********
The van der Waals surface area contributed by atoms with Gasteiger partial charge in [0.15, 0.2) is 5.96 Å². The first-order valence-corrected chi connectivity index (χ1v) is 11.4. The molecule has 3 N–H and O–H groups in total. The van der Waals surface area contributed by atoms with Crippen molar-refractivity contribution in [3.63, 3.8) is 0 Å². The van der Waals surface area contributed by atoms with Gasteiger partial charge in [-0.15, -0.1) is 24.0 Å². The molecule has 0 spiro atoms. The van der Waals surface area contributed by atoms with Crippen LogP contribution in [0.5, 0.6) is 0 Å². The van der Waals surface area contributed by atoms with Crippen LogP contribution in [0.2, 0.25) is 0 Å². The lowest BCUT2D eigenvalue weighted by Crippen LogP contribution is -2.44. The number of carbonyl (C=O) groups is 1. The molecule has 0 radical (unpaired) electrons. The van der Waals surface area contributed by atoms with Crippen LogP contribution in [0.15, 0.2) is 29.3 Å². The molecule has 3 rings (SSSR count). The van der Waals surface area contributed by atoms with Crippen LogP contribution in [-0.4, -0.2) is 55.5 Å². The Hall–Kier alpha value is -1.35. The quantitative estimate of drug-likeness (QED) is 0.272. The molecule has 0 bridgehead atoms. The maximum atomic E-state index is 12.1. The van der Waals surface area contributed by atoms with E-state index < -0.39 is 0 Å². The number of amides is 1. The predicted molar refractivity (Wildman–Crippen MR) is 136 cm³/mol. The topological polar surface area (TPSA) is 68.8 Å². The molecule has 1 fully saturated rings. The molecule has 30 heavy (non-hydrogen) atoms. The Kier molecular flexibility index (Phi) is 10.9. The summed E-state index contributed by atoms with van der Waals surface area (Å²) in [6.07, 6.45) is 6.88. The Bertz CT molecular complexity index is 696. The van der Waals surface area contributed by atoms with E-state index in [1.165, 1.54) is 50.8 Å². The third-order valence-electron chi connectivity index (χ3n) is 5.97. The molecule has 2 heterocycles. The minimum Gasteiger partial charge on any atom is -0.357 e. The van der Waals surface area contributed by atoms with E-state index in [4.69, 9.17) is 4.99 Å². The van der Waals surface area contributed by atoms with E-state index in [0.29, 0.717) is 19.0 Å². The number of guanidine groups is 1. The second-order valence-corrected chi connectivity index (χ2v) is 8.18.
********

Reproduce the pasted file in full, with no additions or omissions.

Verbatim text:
The van der Waals surface area contributed by atoms with Gasteiger partial charge in [0.15, 0.2) is 5.96 Å². The first-order valence-corrected chi connectivity index (χ1v) is 11.4. The molecule has 3 N–H and O–H groups in total. The van der Waals surface area contributed by atoms with Crippen molar-refractivity contribution in [3.63, 3.8) is 0 Å². The van der Waals surface area contributed by atoms with Gasteiger partial charge in [-0.15, -0.1) is 24.0 Å². The molecule has 0 spiro atoms. The van der Waals surface area contributed by atoms with Crippen LogP contribution in [0.5, 0.6) is 0 Å². The van der Waals surface area contributed by atoms with Crippen LogP contribution in [0.2, 0.25) is 0 Å². The lowest BCUT2D eigenvalue weighted by Crippen LogP contribution is -2.44. The number of carbonyl (C=O) groups is 1. The molecule has 0 radical (unpaired) electrons. The van der Waals surface area contributed by atoms with Crippen LogP contribution in [0.15, 0.2) is 29.3 Å². The molecule has 3 rings (SSSR count). The van der Waals surface area contributed by atoms with Crippen LogP contribution in [-0.4, -0.2) is 55.5 Å². The Hall–Kier alpha value is -1.35. The quantitative estimate of drug-likeness (QED) is 0.272. The molecule has 0 bridgehead atoms. The maximum atomic E-state index is 12.1. The van der Waals surface area contributed by atoms with E-state index < -0.39 is 0 Å². The number of amides is 1. The predicted molar refractivity (Wildman–Crippen MR) is 136 cm³/mol. The topological polar surface area (TPSA) is 68.8 Å². The molecule has 1 fully saturated rings. The molecule has 30 heavy (non-hydrogen) atoms. The Kier molecular flexibility index (Phi) is 10.9. The summed E-state index contributed by atoms with van der Waals surface area (Å²) in [6.07, 6.45) is 6.88. The Bertz CT molecular complexity index is 696. The van der Waals surface area contributed by atoms with E-state index in [1.165, 1.54) is 50.8 Å². The third-order valence-electron chi connectivity index (χ3n) is 5.97. The molecule has 2 heterocycles. The minimum Gasteiger partial charge on any atom is -0.357 e. The van der Waals surface area contributed by atoms with E-state index in [4.69, 9.17) is 4.99 Å². The van der Waals surface area contributed by atoms with E-state index in [0.29, 0.717) is 19.0 Å². The number of guanidine groups is 1. The second-order valence-corrected chi connectivity index (χ2v) is 8.18.